posted by yerfatma at 11:51 AM on November 22

Won't players who cheat benefit financially, as well? Player cheats, pads his numbers, signs huge contract w/signing bonus, team goes to playoffs, gets more money....you can see where I'm going. BTW, I don't believe Rose ever bet his team to lose (supposedly).

posted by willthrill72 at 11:56 AM on November 22

Willthrill72 You're right. My bad. Sorry. Nevertheless, any banned activity that changes or even has the potential to change a game is cheating and should be viewed as a disqualifier for HOF. I am a Big Mac fan but let the chips fall.

posted by STLCardinalfan at 12:09 PM on November 22

As long as Rose didn't bet on his team to lose I'm all good with him. Hell, I think all players should be forced to bet for their teams to win. FACT: money makes people work harder. Contracts suck, signing bonuses suck. Make these guys earn it with future production not an expectation based on previous performance.

posted by timdawg at 12:12 PM on November 22

As long as Rose didn't bet on his team to lose I'm all good with him Do we want managers/players trying to win games or just cover spreads? I don't think we would recognize the sport anymore.

posted by STLCardinalfan at 12:16 PM on November 22

willthrill72 - With no disrespect intended, if you can ask "How can anybody respect a cheater?" I think you probably should give up being a team sports fan. Virtually every single sports contest involves cheating. Corked bats, scuffed balls, running out of the baseline, etc. A baseball game is a constant battle between players who are always trying to break the rules without being caught. And this has always been true, from the 19th century on. Books are written to celebrate the art of baseball cheating. In other team sports, similar things occur - illegal equipment and, of course, lots of players trying to commit penalties without being caught. STLCardinalfan - If you banned cheaters from the Hall of Fame, you would have a completely empty Hall of Fame. You might as well just knock down the building.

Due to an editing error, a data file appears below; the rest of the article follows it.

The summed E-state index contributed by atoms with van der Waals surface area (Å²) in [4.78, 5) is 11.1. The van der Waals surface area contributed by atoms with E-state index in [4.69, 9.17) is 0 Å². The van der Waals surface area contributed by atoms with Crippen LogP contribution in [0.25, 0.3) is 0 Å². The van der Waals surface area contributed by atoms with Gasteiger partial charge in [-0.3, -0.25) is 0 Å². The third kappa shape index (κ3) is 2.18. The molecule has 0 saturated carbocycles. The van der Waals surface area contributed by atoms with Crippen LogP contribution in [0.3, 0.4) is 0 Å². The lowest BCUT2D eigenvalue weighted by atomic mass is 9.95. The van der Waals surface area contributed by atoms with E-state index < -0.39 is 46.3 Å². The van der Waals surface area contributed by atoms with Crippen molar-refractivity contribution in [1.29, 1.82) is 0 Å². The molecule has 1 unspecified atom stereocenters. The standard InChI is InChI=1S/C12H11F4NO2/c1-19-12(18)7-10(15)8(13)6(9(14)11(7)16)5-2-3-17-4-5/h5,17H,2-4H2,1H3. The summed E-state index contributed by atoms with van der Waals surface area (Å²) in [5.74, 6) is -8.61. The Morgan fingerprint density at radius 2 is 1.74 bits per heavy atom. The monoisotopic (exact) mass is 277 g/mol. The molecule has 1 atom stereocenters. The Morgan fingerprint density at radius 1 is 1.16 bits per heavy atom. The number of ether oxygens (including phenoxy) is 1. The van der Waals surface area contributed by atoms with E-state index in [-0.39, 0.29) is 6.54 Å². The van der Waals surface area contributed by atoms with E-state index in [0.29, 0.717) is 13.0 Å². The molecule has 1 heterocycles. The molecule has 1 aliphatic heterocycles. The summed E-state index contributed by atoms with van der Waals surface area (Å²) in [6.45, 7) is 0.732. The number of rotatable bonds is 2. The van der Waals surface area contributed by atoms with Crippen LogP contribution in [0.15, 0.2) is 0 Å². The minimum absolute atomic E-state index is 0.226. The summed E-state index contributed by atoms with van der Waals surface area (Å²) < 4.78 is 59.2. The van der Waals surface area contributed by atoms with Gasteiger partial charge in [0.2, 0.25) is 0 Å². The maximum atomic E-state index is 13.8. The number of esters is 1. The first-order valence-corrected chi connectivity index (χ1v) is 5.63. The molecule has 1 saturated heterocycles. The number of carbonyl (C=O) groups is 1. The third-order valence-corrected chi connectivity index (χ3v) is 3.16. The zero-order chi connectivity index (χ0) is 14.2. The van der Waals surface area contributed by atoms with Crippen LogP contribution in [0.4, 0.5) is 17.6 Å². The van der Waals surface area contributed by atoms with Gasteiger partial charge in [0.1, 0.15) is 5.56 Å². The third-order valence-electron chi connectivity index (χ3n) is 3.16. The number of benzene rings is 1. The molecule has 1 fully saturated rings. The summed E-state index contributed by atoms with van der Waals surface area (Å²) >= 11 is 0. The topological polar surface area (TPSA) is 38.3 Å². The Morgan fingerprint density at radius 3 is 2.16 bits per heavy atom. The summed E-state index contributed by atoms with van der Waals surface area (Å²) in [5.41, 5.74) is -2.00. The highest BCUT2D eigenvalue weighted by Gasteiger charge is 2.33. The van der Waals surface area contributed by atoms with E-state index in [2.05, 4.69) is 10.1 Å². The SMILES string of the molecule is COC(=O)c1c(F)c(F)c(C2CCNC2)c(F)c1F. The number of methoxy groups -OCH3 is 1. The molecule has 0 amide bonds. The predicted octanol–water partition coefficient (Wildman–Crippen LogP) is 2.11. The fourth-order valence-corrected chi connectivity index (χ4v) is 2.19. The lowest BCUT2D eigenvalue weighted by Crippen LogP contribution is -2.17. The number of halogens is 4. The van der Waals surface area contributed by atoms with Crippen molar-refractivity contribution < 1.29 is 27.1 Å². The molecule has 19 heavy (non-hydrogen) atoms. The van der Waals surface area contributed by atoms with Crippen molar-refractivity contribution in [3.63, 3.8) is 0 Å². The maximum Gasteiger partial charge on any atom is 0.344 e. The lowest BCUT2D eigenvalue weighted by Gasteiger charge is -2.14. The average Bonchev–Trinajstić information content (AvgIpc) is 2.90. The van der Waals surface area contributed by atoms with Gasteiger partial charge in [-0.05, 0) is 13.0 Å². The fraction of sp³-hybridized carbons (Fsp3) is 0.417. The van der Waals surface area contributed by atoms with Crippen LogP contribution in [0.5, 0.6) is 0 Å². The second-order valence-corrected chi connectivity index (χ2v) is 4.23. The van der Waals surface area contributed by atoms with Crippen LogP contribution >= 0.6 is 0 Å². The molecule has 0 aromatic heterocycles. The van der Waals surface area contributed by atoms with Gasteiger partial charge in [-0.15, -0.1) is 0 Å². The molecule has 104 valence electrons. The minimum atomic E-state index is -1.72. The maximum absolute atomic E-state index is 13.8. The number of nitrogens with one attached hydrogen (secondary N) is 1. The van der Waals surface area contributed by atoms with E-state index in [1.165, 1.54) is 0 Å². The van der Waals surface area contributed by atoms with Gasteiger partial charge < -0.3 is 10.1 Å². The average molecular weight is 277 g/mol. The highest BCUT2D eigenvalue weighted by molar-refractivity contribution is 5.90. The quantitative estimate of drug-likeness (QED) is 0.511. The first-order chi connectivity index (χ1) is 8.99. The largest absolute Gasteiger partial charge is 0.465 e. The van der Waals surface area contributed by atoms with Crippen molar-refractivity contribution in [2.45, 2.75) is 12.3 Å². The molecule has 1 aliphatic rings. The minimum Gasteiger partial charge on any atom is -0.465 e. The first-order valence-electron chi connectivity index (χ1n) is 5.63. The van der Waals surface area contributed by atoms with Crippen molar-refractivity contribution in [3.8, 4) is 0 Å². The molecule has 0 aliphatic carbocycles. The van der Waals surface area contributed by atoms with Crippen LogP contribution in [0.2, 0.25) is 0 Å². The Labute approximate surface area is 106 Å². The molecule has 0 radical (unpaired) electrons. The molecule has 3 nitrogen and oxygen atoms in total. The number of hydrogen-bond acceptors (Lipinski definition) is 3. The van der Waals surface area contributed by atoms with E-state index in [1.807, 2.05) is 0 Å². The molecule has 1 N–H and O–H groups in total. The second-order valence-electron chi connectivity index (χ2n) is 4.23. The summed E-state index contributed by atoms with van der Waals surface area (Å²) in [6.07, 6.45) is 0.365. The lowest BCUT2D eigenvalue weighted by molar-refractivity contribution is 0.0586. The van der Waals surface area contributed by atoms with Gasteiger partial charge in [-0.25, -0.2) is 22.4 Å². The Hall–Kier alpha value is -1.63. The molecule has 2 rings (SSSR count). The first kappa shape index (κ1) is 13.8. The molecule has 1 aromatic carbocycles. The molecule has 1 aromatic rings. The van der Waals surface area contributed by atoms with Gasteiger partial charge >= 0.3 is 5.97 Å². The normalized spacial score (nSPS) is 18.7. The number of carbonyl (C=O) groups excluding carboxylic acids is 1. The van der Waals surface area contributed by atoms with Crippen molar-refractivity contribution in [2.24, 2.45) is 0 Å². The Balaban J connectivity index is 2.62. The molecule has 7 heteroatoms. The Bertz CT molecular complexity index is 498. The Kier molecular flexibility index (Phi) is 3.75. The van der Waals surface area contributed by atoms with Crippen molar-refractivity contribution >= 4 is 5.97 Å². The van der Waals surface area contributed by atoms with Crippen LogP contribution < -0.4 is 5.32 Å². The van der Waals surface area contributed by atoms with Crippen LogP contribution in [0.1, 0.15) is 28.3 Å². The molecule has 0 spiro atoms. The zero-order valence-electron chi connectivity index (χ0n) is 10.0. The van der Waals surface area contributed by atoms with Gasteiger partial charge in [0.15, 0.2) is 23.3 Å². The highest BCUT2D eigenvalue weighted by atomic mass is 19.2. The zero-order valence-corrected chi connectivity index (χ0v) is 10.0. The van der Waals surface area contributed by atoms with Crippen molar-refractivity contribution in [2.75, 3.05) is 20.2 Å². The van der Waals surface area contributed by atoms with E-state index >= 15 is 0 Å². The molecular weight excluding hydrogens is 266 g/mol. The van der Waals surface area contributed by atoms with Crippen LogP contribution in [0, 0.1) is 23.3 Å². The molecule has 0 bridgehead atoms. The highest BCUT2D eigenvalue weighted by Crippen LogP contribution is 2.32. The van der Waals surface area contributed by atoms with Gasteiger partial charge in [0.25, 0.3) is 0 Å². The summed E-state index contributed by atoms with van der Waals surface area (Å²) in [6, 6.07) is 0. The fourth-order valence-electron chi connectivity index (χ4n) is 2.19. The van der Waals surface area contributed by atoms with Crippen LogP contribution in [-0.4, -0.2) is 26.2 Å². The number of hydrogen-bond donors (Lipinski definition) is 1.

posted by spira at 12:22 PM on November 22

What Rose did was against the rules and he knew that. Additionally, the penalty for such violations was already established. So, my question is why should he not be subject to the punishment laid out in the MLB rules to be "declared permanently ineligible"?

posted by bperk at 12:25 PM on November 22

Win games of course. I'd like to see all 25 guys on both teams meet behind the mound and all throw 5k on the ground. Winner takes it, no spread. Mano a mano. In a very...very bare essence gambling is the norm in auto racing. Qualify and practice to set up which driver is favored and by how many positions (points). The driver who finished higher gets paid more. Don't run well don't get paid well...it's simple. I'm not saying what Rose did was good (perhaps and it's a stretch but perhaps it wasn't bad), I just get a kick out of how messed up baseball is. Go Cubs!

posted by timdawg at 12:26 PM on November 22

spira- None taken. And you are right. But I see a difference between pushing the boundaries and blatantly cheating. I don't want to start splitting hairs here. Pushing the boundaries is what sportsmanship is all about. Don't you think a player hitting 70+ HR's with a corked bat or on the juice takes something away from the game? However, an offensive linenman getting whistled for holding would not likely change the outcome of the game. I would like to think someone committing a foul or penalty should not be likened to cheating.

posted by willthrill72 at 12:43 PM on November 22

I've always been against rose being in the hof. Now, I almost want him in just to end the debate. Just make sure everything he did to disgrace the game is included along with everything he did to help the game. That said, I'm ok with him never being in the hall. The rule he broke was well known, the penalty as well. It's the most important rule in baseball. You can thrown your moralizing out the window. It's all in the context of the game. (I think OJ slaughtered two people, but he belongs in the football hall, if he had bet on games, no). And how can you not get the difference between cheating to win and betting on your games? And it doesn't matter if he never bet against his own team. All it would take is for rose to have fallen behind and not been able to pay up. Then it's either lose or your life. Can't let that happen. He could be forced to throw a game. Corking your bat, scuffing the ball, is not the same.

posted by justgary at 12:45 PM on November 22

Spira But where do you draw the line? Why not arm the players so they can shoot their way around the bases?

posted by STLCardinalfan at 12:47 PM on November 22

So, to hell with integrity, as long as we win by any means neccesary?

posted by willthrill72 at 12:55 PM on November 22